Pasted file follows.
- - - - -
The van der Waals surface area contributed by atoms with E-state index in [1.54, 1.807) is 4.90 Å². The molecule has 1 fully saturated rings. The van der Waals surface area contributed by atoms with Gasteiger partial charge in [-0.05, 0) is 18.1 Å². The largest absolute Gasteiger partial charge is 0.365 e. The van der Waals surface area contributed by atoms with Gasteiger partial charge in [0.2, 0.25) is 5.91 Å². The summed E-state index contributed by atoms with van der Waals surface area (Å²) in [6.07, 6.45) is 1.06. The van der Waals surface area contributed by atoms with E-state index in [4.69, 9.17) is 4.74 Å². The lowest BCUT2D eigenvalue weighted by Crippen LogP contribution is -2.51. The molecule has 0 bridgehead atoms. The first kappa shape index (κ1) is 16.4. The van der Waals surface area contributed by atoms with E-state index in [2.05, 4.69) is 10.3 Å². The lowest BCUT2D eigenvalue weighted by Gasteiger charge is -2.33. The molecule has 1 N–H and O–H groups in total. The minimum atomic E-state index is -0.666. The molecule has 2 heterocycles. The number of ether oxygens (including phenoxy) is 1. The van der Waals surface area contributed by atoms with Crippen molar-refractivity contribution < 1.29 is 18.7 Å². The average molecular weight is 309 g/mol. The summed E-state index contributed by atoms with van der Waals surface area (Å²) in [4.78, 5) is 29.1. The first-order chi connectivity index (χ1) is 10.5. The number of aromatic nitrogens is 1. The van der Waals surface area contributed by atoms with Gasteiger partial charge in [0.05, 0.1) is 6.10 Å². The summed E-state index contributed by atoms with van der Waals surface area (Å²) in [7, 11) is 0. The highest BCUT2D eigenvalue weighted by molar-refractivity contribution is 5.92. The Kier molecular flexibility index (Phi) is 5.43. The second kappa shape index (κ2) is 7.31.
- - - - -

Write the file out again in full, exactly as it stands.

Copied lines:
The van der Waals surface area contributed by atoms with E-state index in [1.54, 1.807) is 4.90 Å². The molecule has 1 fully saturated rings. The van der Waals surface area contributed by atoms with Gasteiger partial charge in [-0.05, 0) is 18.1 Å². The largest absolute Gasteiger partial charge is 0.365 e. The van der Waals surface area contributed by atoms with Gasteiger partial charge in [0.2, 0.25) is 5.91 Å². The summed E-state index contributed by atoms with van der Waals surface area (Å²) in [6.07, 6.45) is 1.06. The van der Waals surface area contributed by atoms with E-state index in [4.69, 9.17) is 4.74 Å². The lowest BCUT2D eigenvalue weighted by Crippen LogP contribution is -2.51. The molecule has 0 bridgehead atoms. The first kappa shape index (κ1) is 16.4. The van der Waals surface area contributed by atoms with E-state index in [2.05, 4.69) is 10.3 Å². The lowest BCUT2D eigenvalue weighted by Gasteiger charge is -2.33. The molecule has 1 N–H and O–H groups in total. The minimum atomic E-state index is -0.666. The molecule has 2 heterocycles. The number of ether oxygens (including phenoxy) is 1. The van der Waals surface area contributed by atoms with Crippen molar-refractivity contribution < 1.29 is 18.7 Å². The average molecular weight is 309 g/mol. The summed E-state index contributed by atoms with van der Waals surface area (Å²) in [4.78, 5) is 29.1. The first-order chi connectivity index (χ1) is 10.5. The number of aromatic nitrogens is 1. The van der Waals surface area contributed by atoms with Gasteiger partial charge in [0.05, 0.1) is 6.10 Å². The summed E-state index contributed by atoms with van der Waals surface area (Å²) in [7, 11) is 0. The highest BCUT2D eigenvalue weighted by molar-refractivity contribution is 5.92. The Kier molecular flexibility index (Phi) is 5.43. The second kappa shape index (κ2) is 7.31.